This week on The High Notes, we’re shining a spotlight on some great tunes from indie games. These composers are incredibly talented, and if you like what you hear, then you can check out these albums on Bandcamp at the links provided below.

Escape Goat: “Entryway” (by Ian Stocker)
Escape Goat is an odd but wonderful experience. For starters, you play as a purple goat who was imprisoned after being accused of witchcraft. The goal is to bust out of a dungeon filled with puzzle/platforming challenges, and your teleporting mouse friend is along for the ride to help. Each level is a lot of fun to play, and the soundtrack only makes this retro-style game even better. I’m particularly fond of “Entryway,” a song that plays in one of the early levels where you’re still learning the ropes. It has a catchy melody that you can’t help but love, and it will definitely make you want to keep playing just to hear more awesome music.”
-Jennifer Griffith, Associate Editor

Aquaria: “The Traveller” (by Alec Holowka)
Aquaria is a strange game. It took me a while to get used to controlling my little mermaid (Singing? What sorcery is this?), and I would often get lost in the huge open world they threw me into. I didn’t mind it for a second, though, because moment I reached the main area, this song started playing. “The Traveller” manages to be both relaxing and inviting, encouraging players to stay a while and explore every nook and cranny. I will admit that I haven’t beaten the entire game yet (hey, its on my list!), but I still boot up the soundtrack, and this song in particular, every once in a while just to sit back and chill for a little while.”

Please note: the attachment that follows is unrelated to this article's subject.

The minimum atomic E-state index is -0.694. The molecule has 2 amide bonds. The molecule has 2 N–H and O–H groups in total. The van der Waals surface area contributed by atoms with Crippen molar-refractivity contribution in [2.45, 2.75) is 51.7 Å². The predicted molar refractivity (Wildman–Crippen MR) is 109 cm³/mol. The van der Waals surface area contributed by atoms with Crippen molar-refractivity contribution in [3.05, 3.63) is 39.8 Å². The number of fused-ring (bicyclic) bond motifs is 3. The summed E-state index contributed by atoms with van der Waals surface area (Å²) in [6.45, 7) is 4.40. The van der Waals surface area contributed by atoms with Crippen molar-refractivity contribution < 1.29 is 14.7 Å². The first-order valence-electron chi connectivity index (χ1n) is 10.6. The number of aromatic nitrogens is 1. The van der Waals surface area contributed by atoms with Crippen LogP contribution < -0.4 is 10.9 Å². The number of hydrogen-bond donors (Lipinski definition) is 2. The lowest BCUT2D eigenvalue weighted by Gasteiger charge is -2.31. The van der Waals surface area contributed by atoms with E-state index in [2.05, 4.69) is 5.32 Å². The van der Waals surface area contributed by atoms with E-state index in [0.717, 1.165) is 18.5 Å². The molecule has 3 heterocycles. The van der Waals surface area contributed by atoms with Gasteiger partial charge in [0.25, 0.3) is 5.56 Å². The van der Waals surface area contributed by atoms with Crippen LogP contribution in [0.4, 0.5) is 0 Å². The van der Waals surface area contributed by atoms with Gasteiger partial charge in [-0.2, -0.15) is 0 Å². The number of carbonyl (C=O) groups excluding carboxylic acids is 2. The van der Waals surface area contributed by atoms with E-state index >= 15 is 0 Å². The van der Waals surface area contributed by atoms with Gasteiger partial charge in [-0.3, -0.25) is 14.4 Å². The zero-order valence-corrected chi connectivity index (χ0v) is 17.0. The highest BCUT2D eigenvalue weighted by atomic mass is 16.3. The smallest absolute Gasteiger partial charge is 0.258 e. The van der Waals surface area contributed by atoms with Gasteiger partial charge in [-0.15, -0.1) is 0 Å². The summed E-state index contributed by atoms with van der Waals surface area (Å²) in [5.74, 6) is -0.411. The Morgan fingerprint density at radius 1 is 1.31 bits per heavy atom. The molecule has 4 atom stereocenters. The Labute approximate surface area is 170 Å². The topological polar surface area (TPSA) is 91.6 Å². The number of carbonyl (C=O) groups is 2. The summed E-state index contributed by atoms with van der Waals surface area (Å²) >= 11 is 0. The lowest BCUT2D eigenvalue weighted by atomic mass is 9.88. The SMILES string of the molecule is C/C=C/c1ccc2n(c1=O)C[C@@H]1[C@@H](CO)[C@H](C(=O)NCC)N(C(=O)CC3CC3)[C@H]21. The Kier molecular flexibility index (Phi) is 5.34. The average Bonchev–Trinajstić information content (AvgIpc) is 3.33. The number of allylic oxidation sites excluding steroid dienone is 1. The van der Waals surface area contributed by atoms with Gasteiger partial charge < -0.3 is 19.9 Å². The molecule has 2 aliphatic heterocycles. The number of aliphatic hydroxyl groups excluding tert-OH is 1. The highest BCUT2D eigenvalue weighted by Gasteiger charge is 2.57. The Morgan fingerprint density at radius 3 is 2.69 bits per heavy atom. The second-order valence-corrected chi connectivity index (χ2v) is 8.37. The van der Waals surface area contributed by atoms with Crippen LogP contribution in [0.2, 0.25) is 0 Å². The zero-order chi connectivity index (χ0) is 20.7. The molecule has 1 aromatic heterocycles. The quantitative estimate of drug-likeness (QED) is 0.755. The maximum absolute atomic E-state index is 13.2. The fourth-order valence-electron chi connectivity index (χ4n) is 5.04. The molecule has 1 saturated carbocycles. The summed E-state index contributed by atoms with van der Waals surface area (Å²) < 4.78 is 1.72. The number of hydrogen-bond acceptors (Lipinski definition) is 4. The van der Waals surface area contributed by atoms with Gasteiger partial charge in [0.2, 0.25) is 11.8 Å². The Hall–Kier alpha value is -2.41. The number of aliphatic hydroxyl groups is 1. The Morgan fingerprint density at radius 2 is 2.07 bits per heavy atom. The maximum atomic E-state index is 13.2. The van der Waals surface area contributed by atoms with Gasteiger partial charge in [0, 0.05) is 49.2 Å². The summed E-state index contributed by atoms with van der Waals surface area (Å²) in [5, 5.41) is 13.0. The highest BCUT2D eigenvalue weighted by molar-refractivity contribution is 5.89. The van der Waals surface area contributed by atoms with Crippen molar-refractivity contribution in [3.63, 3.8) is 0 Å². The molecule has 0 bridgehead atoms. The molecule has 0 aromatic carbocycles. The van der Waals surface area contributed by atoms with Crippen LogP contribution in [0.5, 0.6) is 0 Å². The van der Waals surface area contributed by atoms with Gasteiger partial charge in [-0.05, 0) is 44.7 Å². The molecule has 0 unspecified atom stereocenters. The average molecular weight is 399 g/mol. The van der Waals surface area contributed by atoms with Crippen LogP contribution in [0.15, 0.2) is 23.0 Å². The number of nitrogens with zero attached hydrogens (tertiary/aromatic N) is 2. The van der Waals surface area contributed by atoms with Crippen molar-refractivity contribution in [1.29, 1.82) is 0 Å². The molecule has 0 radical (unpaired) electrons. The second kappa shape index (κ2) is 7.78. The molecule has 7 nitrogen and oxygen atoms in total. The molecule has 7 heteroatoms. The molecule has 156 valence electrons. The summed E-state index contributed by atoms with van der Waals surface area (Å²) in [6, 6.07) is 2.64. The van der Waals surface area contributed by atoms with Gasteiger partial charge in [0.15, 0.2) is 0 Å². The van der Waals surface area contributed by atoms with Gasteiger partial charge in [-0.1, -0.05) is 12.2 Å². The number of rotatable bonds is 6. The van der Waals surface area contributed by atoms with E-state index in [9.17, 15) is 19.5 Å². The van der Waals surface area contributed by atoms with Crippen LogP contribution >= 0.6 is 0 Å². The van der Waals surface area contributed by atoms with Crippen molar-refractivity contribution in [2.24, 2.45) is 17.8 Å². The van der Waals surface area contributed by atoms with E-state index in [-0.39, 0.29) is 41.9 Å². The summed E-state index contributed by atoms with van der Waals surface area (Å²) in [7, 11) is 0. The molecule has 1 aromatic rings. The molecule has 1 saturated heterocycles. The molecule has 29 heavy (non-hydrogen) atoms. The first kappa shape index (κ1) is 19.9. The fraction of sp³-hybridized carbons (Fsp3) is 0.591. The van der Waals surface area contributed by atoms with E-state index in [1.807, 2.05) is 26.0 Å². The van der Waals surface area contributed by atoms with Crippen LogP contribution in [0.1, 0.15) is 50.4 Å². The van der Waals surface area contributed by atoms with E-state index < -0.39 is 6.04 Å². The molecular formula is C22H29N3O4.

-Jimmy Stephenson, Features Writer

Bastion: “Mother, I’m Here (Zulf’s theme)” (by Darren Korb)
“Everyone goes on about indie darling Bastion’s superb music, from its eclectic indie/western mix to the duality of the lyrics and how they reflect the story. “Mother, I’m Here” shows up in the end when the player has to make a drastic choice. By now, they have the whole story explaining how the player character got to this point, and they have to make a decision based on that choice. The song is perfect because whatever the player does, it still matches the scene. I find it impressive that a two minute song can echo the player’s choice and make it either really resonant or really haunting.”
-Allyn Farach, Staff Writer

That’s it for this week’s list of awesome indie game music. There’s so much great stuff out there that I’m certain we’ll have another edition of The High Notes that spotlights even more talented indie composers in the future. If you didn’t see your favorite songs here, then share away in the comments!

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